Wednesday morning, after the Republicans received an electoral beatdown on their own turf, CNN’s Jim Acosta shared the thoughts of a source who “regularly talks to Trump”, “On last night’s results, source who regularly talks to Trump: ‘Totally bad. Kentucky and Virginia signal to GOP they are underestimating voter intensity against Trump, and it could be terrible for them next year,’ the source said. ‘Bad omen for impeachment,’ the source added.”
On last night’s results, source who regularly talks to Trump: “Totally bad. Kentucky and Virginia signal to GOP they are underestimating voter intensity against Trump, and it could be terrible for them next year,” the source said. “Bad omen for impeachment,” the source added.
— Jim Acosta (@Acosta) November 6, 2019
The Republican electoral slaughter of Tuesday night reiterated what the booing crowds at two sporting events were trying to tell Republicans: Donald Trump is not popular.
As Sean Colarossi wrote in these pages this morning, “Trump and his blindfolded loyalists are playing damage control on Wednesday by pinning the loss on Bevin, saying it had nothing to do with the president. But the night before the election, Trump made it clear the race was about him, saying, ‘If you lose, they’re going to say Trump suffered the greatest defeat in the history of the world. This was the greatest. You can’t let that happen to me.'”
It did happen to Trump. They let it happen. And in fact, in the very district where Trump held his rally the night before the election, which suggests as Jason Easley wrote last night, “impeachment isn’t going to be the great motivator of Republican voters that Trump hoped it would be.” So much for the “impeachment is going to help Trump” argument – one that frankly seemed likely until he got caught red handed trying to bribe another foreign country into helping him cheat in yet another “free” election.
All of the Republicans who have been clinging to Donald Trump as if he alone could save their political careers, including Senator Mitch McConnell who is as unpopular in the state of Kentucky as last night’s big loser Matt Bevin, have been given a small taste of reality. Indeed as Acosta’s source told him, “Kentucky and Virginia signal to GOP they are underestimating voter intensity against Trump, and it could be terrible for them next year.”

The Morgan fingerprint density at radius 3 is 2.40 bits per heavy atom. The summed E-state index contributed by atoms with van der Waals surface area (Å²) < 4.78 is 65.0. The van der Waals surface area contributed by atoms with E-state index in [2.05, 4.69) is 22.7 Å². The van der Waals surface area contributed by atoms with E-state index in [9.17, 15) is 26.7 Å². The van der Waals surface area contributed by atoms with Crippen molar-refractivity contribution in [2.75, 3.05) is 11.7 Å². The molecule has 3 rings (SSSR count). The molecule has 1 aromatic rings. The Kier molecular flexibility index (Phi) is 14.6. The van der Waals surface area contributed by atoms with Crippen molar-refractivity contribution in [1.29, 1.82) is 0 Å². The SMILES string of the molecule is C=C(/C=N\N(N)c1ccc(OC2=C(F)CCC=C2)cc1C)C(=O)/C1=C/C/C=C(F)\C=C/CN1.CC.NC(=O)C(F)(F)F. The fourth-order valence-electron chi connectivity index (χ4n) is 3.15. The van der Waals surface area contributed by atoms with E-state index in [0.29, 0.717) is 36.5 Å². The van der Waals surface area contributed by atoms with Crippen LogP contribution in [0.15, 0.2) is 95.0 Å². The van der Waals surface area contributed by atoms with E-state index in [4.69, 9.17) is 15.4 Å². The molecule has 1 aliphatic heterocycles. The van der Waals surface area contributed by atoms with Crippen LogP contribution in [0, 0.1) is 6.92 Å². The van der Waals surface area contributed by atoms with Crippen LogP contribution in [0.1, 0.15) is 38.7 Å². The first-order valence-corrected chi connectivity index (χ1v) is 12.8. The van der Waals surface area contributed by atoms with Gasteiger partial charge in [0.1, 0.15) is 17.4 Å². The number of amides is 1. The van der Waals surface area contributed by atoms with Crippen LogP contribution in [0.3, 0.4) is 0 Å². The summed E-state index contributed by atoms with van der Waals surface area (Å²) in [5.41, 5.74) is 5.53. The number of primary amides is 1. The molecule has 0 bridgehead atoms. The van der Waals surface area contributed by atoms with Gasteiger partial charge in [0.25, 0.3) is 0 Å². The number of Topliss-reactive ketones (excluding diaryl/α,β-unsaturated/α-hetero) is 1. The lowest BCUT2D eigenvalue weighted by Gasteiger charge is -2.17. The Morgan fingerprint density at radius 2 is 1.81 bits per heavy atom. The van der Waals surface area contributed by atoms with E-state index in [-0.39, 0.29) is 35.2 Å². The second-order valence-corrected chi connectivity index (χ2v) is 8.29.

People don’t like traitors and cheaters. Donald Trump, and many elected Congressional Republicans, appear to be both or even worse, enabling both out of cowardice and self-interest. The elected Republicans defending their country from the enemy within are few and far between.
Trump has been credibly accused of bribing a foreign official, which is a form of a high crime and misdemeanor. There is evidence and there are multiple sources who have confirmed the evidence and allegations.
Donald Trump is not a popular president, and contrary to what Republicans claim, this is not a made up media myth. It is a fact that they would all be more aware of if they hadn’t isolated themselves in the epistemic closure of gerrymandered districts and conservative media bubbles.
Ms. Jones is the editor-in-chief of PoliticusUSA.
Sarah hosts Politicus News and co-hosts Politicus Radio. Her analysis has been featured on several national radio, television news programs and talk shows, and print outlets including Stateside with David Shuster, as well as The Washington Post, The Atlantic Wire, CNN, MSNBC, The Week, The Hollywood Reporter, and more.
Sarah has won two Telly Awards and is a member of the Society of Professional Journalists.